On a long drive I was listening to a public radio conversation amongst scientists about the possibility of creating truly intelligent computer “minds” and whether or not a computer could develop feelings. This was inspired by the recent movies Her and Transcendence, both featuring computers who develop or upload personalities that can interact with humans. This brings up interesting questions about what is consciousness and what we need to feel connection with another. But what surprised me was the complete absence of any mention of the body itself and its role in our emotions.
I am not a neuroscientist; I am a psychotherapist. From all that I know and have witnessed in human’s emotional lives, I do not believe we could ever create a computer personality that can have feelings. Why do I say this? Because feelings involve physical sensation. Hence FEEL-ings. We are so attuned to our fleeting physical shifts throughout our day that many of us don’t even consciously register them anymore. But what we know from scientists who look at our emotional responses, the experience and expression of emotion uses several parts of our nervous system all working incredibly quickly and sometimes, seamlessly. But if we could slow the emotion creation down, what we most often would find is that 1) first there is an external cue that we register to in a split second, so quickly that we are sometimes unaware of the cue itself (I fumble my change while getting my morning coffee) 2) we have a non-voluntary physiological reaction; our body responds in a way that we can feel (the muscles in my arms and hands tense, I get a burst of focus, my stomach contracts, I blush) 3) our neocortex is mobilized to make sense of the body response, this is when an emotion is assigned to the feeling within our mind (those sensations feel to me like embarrassment) 4) then our neocortex references social norms and meanings of this emotion and enables us to decide how to behave (I notice that the barista didn’t seem to care, this has happened before, no big deal, I can let it go) . All of this happens within seconds. But the feeling of emotion begins when our body responds.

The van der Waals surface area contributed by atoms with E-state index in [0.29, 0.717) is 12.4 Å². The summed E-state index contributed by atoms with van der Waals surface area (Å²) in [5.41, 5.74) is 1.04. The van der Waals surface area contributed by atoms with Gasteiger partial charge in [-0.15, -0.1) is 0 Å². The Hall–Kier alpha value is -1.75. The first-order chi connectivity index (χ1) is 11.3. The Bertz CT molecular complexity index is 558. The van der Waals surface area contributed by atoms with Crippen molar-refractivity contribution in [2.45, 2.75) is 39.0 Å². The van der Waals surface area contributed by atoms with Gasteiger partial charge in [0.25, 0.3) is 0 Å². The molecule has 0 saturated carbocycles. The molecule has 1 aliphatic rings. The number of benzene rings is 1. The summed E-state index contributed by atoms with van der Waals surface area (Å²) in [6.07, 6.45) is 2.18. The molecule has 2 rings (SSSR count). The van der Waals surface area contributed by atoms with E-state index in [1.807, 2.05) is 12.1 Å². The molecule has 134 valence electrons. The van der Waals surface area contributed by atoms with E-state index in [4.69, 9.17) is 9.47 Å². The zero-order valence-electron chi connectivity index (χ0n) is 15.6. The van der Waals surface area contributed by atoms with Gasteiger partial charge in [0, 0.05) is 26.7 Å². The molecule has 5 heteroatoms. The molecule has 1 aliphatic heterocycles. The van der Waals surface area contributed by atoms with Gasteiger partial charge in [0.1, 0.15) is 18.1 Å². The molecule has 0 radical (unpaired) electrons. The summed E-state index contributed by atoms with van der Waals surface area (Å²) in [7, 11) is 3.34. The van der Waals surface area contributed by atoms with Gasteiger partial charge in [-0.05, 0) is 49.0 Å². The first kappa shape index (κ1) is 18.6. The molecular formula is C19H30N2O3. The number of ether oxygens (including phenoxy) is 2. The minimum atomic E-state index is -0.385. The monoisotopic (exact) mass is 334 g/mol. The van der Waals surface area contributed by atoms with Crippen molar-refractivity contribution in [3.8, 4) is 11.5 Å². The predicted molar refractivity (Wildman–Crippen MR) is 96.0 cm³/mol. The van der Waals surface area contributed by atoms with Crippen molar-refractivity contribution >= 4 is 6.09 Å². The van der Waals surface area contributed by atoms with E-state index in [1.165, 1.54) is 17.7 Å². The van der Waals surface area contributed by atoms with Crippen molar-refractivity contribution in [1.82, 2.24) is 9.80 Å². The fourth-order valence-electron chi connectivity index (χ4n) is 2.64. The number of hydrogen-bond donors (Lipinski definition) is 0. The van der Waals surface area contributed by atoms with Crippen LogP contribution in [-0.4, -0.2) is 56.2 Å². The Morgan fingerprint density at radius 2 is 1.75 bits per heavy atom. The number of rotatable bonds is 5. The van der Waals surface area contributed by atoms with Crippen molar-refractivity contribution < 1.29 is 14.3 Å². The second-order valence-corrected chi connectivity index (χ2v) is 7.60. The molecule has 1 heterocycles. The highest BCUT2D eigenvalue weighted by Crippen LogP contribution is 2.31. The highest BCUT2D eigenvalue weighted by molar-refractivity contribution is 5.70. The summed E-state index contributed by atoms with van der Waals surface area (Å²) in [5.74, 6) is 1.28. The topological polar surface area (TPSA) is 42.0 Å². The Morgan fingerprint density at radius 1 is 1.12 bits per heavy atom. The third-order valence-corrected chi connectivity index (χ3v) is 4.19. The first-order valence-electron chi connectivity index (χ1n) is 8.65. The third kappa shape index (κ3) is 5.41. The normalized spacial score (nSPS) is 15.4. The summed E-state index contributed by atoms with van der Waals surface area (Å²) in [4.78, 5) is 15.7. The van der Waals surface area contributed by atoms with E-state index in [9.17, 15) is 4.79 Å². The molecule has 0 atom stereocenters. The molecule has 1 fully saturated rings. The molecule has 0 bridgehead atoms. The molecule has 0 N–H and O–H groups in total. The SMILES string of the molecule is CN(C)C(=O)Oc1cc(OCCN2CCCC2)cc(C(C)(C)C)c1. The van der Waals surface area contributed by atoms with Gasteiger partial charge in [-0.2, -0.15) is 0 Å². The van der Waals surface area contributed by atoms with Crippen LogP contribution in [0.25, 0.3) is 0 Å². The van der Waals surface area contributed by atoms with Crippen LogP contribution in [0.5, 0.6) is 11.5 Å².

Now as a therapist, I am also aware that what we think affects how we feel. What we focus on shapes our perceptions of the world and our responses to it. We can indeed think ourselves into a bad mood; we have all done it. But in that case the thought is the original cue, an internal one rather than an external one. The feeling state will still be based on a physical response, and our subsequent interpretation of it. Our body is the source of our emotional life. It is integral to our unique responses, our desires, our sense of connection to others. I believe our body allows us to feel the way we feel about people or situations through a complex flow of sensations and chemistry. Without a complete nervous system and the ability to experience sensation, I believe a computer mind could generate preferences, maybe even a pattern of enjoyment. But not love, not sadness, not anger, not longing or lust. For those I believe we need a body. Are you listening to yours?